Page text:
The newly elected school board for North Lawrence Community Schools opted to buy out the contract of now former superintendent Ty Mungle less than two weeks after taking their posts.
The special meeting, which was also live streamed, drew a packed and overflowing room with people standing both inside the board room and in the hallway.
The board also voted to put assistant superintendent Chris Tanner, who was hired in July, on paid administrative leave starting Jan. 10. Board president Wendy Miller will use the time to pursue canceling Tanner's contract.
Prior to the votes, Logan Felts, North Lawrence Education Association vice president, spoke about board transparency and questioned the timing.
“I’m not sure replacing multiple members of our administration is the right thing to do,” Felts said, adding he didn't necessarily to support Mungle, but felt the change in leadership should take place at the end of the school year.
Mungle's contract was set to expire in 2025. Board member Scott King made the motion to buyout Mungle's contract, which was seconded by board member Adam Parsley. The board voted 5-2 in favor with members Kirsten Collier and Tracy Bailey dissenting.
During the public comment period Debbie Mays addressed Miller directly.
“You are really causing a division in our community and tearing up our school system," Mays said.
Miller responded by saying she ran for school board because her son attended NLCS and he did not have his needs met as a high ability student.
In another public comment, John Storms offered some advice for the board members.
“Don’t make yourself an expert you’re not,” he said, referring to the hiring of teachers and staff. “Decisions made under emotion are almost always wrong. Please look at that in every decision that you’re getting ready to make.”
After the decision was made, several board members justified their votes.
“I don’t want you to confuse my passion and being focused for this community as being emotional. Passion drives you; emotion controls you. I’m passionate about what I’m doing and this decision I make tonight will not be an emotional one,” King said.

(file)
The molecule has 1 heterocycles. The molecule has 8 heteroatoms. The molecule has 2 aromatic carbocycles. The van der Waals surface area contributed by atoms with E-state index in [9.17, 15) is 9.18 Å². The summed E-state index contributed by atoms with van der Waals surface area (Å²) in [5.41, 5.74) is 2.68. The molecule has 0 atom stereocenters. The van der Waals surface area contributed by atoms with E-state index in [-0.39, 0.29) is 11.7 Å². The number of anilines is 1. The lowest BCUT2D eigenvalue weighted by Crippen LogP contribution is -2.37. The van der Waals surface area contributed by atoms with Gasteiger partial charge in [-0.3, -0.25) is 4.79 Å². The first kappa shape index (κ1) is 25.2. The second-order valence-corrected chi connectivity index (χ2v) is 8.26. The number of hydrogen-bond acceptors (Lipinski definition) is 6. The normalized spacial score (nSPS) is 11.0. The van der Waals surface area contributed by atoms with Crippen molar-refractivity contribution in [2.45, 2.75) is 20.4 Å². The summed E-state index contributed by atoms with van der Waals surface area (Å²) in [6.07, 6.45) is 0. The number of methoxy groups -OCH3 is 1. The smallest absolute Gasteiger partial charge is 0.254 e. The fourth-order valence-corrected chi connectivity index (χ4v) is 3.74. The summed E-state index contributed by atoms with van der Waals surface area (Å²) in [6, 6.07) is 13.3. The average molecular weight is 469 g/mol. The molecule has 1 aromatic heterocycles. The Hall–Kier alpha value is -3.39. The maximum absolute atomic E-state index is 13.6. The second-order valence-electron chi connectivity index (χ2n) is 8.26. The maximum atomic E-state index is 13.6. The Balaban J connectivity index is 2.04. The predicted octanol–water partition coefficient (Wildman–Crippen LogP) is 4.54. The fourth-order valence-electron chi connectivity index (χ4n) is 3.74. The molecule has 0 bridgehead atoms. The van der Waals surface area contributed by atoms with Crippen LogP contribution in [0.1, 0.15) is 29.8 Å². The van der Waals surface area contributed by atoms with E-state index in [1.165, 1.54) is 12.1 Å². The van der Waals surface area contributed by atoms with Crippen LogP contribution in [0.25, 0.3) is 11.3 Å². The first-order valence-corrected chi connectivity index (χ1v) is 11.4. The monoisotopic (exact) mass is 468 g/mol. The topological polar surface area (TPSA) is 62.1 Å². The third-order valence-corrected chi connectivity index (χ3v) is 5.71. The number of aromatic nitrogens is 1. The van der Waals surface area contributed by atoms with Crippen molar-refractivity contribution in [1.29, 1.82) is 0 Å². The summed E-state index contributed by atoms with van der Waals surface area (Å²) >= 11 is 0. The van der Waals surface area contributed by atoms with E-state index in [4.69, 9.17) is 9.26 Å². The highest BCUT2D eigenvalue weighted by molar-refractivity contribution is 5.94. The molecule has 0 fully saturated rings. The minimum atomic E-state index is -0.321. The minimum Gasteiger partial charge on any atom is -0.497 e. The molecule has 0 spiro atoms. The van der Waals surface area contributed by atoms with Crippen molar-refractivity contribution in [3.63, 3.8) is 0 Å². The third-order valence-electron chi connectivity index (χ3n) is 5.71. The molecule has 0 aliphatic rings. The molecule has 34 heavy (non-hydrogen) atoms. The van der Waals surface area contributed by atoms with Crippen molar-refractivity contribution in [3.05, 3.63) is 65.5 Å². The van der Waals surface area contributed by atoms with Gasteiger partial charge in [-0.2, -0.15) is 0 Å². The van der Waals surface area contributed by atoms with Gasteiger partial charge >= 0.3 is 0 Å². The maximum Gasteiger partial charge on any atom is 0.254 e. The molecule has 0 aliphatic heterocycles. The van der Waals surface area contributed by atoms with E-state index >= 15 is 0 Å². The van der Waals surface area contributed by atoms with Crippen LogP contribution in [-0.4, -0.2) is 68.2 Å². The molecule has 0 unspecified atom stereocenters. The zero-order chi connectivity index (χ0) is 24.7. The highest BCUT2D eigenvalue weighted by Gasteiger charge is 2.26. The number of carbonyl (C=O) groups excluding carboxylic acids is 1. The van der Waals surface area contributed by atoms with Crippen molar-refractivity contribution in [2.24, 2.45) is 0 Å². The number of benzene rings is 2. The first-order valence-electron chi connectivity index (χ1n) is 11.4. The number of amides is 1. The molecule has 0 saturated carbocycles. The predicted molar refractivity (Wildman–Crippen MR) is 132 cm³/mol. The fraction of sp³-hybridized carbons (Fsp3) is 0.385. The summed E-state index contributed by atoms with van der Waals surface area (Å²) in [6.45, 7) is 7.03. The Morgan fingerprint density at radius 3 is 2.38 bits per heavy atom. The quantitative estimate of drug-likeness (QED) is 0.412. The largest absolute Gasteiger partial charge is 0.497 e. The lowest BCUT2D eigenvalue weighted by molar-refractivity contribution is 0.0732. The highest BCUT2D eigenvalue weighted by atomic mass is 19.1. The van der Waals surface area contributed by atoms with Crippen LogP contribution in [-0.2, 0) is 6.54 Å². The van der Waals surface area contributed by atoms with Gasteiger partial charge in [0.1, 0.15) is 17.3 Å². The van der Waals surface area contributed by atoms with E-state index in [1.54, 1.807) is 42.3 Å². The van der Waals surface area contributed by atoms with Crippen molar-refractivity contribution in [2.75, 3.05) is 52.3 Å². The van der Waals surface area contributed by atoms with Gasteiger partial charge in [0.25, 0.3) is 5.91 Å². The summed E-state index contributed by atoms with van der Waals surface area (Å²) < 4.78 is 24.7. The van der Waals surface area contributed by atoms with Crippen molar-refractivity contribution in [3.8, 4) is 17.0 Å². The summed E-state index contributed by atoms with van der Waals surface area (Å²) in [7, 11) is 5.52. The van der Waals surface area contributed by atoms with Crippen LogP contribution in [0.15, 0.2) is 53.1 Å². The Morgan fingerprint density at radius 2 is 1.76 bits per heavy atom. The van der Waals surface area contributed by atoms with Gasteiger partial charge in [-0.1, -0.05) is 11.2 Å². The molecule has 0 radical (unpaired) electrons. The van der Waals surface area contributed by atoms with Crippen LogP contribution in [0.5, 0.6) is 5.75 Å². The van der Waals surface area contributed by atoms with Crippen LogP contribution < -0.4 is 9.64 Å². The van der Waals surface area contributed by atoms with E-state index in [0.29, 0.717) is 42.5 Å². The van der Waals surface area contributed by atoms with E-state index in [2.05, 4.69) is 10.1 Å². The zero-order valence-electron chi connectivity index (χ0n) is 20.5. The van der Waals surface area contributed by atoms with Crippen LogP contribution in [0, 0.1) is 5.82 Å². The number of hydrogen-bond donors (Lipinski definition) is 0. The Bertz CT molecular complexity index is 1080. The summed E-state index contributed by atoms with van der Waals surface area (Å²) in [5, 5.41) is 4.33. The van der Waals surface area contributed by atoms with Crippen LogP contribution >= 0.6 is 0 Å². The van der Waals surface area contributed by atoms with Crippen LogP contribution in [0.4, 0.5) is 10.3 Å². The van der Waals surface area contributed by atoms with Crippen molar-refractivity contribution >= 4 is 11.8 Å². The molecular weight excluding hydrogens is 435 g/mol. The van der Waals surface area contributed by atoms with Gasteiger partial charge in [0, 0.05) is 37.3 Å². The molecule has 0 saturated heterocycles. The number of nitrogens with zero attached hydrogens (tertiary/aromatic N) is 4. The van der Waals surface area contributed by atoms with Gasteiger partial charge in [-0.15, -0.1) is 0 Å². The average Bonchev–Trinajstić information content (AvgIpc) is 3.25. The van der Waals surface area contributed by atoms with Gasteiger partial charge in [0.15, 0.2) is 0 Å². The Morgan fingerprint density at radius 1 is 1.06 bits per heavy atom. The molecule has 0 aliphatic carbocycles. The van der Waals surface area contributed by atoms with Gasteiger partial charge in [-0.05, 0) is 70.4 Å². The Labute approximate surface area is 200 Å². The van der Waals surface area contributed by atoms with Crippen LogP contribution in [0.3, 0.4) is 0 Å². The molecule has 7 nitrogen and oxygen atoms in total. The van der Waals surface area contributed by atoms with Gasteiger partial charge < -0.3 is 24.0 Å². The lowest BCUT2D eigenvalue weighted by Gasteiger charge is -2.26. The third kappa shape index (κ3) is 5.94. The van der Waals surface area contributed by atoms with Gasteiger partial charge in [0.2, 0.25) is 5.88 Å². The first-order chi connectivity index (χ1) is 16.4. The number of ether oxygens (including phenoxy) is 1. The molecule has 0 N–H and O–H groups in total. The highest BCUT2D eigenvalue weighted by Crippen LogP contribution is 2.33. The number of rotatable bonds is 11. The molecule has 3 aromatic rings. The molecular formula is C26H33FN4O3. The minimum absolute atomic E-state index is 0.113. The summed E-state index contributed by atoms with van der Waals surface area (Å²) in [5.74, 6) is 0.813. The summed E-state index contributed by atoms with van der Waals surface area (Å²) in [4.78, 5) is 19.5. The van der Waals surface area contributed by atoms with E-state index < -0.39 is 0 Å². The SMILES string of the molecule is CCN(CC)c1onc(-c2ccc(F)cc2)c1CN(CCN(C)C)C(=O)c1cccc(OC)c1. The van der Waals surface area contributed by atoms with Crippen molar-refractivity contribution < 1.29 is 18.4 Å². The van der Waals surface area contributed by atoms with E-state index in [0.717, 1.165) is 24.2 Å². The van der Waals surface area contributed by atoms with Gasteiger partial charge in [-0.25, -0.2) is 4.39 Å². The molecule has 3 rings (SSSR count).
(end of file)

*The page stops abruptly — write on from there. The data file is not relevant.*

Collier shared why she was against the decision.
“I’m a pro process. I’m pro transparency,” Collier said, adding she was on the board four years ago when they were in the same situation.
“There could’ve been alternate ways of doing this,” Collier said. “If this process slowed down a bit, we could’ve saved our corporation a lot of money.”
Lacy Hawkins, the president of NLEA, used the public comment period to also question the timing.
“I have concerns about the plan being proposed tonight for several reasons, mostly because they have a direct impact on teachers. I have expressed that I believe these changes are being made too fast, which is going to create instability and chaos. The board assures me that this decision was not fast, but I think that comes down to interpretation,” Hawkins said.
Parsley defended the timing after the vote. He said the district has lost 21.6% of its students since 2019, impacting funding, thus costing the district money.
“Coupled with considerable trust issues, I do not think there is anything to be gained by kicking this can down the road and delaying any more than we have to. I believe that time is of the essence,” Parsley said.
This article originally appeared on The Times-Mail: Bedford school board ends contract with superintendent Ty Mungle